Since taking the helm last year, Tiffany & Co. CEO Alessandro Bogliolo has steered the 181-year-old jeweler to attract younger shoppers. Initiatives have included adding “graffiti” on the flagship store as an act of “brandalism,” and a millennial-oriented marketing campaign called “Believe in Dreams” with Elle Fanning in a take-off on “Breakfast at Tiffany’s” set to “Moon River.”
The “Believe in Dreams” campaign is a “modern interpretation of the historical legacy of Tiffany,” says Bogliolo, and reinforces the brand message that “New York is a place where anything can happen, and Tiffany is where dreams come true.”
The campaign, featuring the new Paper Flowers collection, was described by The Atlantic as “modern interpretation of the historical legacy of Tiffany,” seems to have restored the luster to the luxe marque.
“The Tiffany brand is getting its mojo back with US consumers,” Jefferies analysts noted.
The graffiti and hip-hop strategy might “help cleanse Tiffany of its traditional air of snootiness,” and encourage wealthy young people to feel better about wearing the brand’s jewelry, adds The Atlantic.
The success of its platinum and diamond collection Paper Flowers spurred sales of other items in the same price category, said Bogliolo. The collection includes a $5,500 ring made of tiny diamonds in the shape of a flower and a $75,000 platinum-and-diamond necklace.
In June Tiffany launched Make It My Tiffany program, an in-store service to personalize jewelry with initials or artwork. The program is running in U.S. stores, Australia and New Zealand, and is part of a broader industry trend of customer customization in engagement rings and jewelry.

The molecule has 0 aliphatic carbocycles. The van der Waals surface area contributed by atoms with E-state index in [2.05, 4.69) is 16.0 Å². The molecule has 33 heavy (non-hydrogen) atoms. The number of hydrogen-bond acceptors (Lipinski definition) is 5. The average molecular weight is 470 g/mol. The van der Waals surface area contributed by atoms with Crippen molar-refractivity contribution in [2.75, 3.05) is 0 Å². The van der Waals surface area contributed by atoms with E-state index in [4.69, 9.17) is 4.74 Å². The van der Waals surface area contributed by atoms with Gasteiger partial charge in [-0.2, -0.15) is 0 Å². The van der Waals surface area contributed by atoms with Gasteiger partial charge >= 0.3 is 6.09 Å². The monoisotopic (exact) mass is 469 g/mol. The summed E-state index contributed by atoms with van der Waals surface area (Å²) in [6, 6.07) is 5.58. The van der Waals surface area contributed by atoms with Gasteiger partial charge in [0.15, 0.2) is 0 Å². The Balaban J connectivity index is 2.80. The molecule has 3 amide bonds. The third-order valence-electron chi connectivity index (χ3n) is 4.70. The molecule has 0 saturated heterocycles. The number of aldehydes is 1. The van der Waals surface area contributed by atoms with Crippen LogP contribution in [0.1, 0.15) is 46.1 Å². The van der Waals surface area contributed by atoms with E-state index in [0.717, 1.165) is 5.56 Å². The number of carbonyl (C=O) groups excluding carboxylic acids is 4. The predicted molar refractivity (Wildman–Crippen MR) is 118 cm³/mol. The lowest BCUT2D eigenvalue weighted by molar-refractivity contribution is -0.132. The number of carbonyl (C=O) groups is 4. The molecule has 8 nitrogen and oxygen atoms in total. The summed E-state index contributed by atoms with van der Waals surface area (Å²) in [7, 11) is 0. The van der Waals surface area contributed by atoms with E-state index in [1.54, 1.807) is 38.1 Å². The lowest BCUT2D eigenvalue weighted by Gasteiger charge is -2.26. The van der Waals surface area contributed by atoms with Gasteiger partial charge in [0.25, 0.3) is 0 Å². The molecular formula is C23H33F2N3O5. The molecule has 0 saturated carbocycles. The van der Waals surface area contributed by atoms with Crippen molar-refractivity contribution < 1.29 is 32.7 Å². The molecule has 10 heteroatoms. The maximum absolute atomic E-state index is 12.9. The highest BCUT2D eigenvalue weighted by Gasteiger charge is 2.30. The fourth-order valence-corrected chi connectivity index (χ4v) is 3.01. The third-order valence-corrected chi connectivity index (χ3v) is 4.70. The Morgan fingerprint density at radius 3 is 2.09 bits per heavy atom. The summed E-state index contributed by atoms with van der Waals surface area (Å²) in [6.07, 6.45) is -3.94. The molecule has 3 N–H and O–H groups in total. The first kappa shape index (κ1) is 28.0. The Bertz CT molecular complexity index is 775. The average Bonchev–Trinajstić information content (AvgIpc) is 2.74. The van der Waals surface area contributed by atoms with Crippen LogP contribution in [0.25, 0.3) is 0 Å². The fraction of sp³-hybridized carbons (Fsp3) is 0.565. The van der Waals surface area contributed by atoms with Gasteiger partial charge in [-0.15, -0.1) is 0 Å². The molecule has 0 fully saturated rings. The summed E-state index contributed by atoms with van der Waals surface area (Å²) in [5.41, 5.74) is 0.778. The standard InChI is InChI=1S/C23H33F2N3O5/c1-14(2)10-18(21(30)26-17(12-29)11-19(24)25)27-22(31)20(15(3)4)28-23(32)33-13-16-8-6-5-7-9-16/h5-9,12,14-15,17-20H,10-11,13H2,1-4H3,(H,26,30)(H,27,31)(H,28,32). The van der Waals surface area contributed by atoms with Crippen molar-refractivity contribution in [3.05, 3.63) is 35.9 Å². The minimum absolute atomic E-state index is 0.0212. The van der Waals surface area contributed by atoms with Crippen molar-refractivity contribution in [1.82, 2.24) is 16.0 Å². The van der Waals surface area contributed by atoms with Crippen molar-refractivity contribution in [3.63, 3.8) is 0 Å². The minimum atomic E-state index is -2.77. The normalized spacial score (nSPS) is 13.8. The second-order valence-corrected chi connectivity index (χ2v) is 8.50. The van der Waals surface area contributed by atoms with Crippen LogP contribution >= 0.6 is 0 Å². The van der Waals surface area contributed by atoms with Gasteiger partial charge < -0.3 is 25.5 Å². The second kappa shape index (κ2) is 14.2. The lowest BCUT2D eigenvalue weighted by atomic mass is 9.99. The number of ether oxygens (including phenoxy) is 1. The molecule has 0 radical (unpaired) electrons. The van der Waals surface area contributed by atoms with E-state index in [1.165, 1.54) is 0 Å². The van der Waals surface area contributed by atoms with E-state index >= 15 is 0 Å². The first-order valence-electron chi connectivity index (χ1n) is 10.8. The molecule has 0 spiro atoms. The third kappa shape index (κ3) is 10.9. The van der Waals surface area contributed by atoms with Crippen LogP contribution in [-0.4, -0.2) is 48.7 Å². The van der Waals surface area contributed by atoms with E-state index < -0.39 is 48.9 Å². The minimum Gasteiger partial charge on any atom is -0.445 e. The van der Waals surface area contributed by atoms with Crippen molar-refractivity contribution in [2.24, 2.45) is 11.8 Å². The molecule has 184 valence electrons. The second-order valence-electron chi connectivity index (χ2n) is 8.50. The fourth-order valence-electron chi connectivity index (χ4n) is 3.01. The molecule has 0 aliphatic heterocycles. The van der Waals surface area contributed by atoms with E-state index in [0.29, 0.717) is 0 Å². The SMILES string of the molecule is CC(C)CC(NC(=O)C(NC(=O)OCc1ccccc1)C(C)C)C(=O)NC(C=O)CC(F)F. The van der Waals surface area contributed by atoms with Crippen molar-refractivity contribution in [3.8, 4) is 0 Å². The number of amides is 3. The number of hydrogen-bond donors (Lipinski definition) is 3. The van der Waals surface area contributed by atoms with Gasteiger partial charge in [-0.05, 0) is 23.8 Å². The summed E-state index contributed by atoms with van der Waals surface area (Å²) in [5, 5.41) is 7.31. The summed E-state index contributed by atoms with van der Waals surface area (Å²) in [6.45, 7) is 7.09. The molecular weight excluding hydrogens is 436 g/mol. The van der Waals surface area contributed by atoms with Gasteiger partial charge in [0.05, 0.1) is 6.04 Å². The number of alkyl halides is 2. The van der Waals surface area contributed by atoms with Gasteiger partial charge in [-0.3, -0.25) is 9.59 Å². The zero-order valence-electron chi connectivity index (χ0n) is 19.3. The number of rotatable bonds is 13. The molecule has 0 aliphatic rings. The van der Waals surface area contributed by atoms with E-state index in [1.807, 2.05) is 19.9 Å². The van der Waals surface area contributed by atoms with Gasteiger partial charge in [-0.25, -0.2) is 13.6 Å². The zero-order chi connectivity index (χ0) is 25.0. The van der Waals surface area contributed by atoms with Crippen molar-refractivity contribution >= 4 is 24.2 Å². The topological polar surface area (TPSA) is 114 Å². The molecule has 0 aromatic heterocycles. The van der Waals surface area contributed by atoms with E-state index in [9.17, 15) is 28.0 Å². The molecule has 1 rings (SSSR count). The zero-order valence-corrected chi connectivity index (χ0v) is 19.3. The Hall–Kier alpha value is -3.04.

Tiffany’s Save the Wild collection offers rhinoceros, lion and elephant charms. The will donate 100% of profits from the collection to the Wildlife Conservation Network, which includes the Elephant Crisis Fund, with a total commitment of $4 million by December 2019.
As a sign of brand health, the jeweler will spend as much as 2% of its worldwide net sales on the renovation over the next three years of its 10-floor New York City flagship store on Fifth Avenue. Bloomberg estimates the renovation total as high as $250 with construction set to begin in spring 2019.
“We are extremely excited about the opportunity to transform our iconic New York flagship store and create a dramatic new experience for customers,” says Bogliolo. The revamped location “will serve as the modern crown jewel” of the company’s store fleet.
Tiffany remains an iconic brand whose pop culture influence was established in the 1961 film “Breakfast at Tiffany’s,” starring Audrey Hepburn as Holly Golightly. Fifty-eight years later, Tiffany is refreshing its mark as a maker of luxury products.